books I've read

Anne Hawn's books

Who Moved My Cheese?
If Democrats Had Any Brains, They'd Be Republicans
Scientific Secrets for Self-Control
Just One Damned Thing After Another
The Vanishing
Exercises in Knitting
The Good Dream
The Very Best of Edgar Allan Poe
The Chosen
BT-Kids' Knits
Talking God
The Professor
The Christmas Files
The Finisher
Home Decor for 18-Inch Dolls: Create 10 Room Settings with Furniture and 15 Outfits with Accessories
Dracula and Other Stories
A New Song
All Quiet on the Western Front
File Under: 13 Suspicious Incidents

Anne Hawn Smith's favorite books »

I'm reading 150 Books

Saturday, June 11, 2011

Haunted Ground: A Novel

Haunted Ground: A NovelHaunted Ground: A Novel by Erin Hart

My rating: 4 of 5 stars

This book was hard to get into at first, but I really enjoyed it. The reader is deposited right into the middle of the action and, while it gives a sense of immediacy, it is hard to figure out what it going on. The story is actually two mysteries in one...there is a red haired woman's head which is found deposited in the peat bog and a real woman and her child who have been missing for over two years. The plot is interwoven and switches between forensic and historical research on the bog body and dogged detective work in the contemporary case.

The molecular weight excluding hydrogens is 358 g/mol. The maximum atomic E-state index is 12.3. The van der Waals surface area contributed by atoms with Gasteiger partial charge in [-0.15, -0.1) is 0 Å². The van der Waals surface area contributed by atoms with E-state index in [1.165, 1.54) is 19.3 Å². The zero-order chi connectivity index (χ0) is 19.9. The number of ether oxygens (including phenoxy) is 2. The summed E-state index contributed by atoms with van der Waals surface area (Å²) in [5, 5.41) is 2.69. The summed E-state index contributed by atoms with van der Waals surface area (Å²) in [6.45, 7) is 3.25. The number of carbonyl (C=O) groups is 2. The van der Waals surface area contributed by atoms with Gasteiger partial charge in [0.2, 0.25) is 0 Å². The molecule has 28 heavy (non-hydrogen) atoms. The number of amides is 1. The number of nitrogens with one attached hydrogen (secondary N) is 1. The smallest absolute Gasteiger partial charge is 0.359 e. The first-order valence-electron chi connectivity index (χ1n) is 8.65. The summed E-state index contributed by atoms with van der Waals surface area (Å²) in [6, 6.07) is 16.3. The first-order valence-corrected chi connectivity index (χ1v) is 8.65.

Once I got into the book, I could hardly put it down. In the investigation of the bog body, the archaeologist determine that the woman was beheaded and they find a probable date for the execution from an artifact. What is really intriguing is that they contact an elderly local historian for an understanding of what was going on in that locality at the time and then they turn to an elderly woman who has preserved hundreds of old ballads, many of which were composed about local historical events. When I read this I thought of how many of the old ballads I know of that talk about real events; ballads such as Tom Dooley, Geordie, the Long Black Rifle, The Ballad of Mary Hamilton, and Mattie Groves to name a few. In the book there is a pub where the detective, the archaeologist and others keep alive the old musical instruments and ballads which reminded me of the work of Francis James Child who collected 305 ballads and saved them for posterity.

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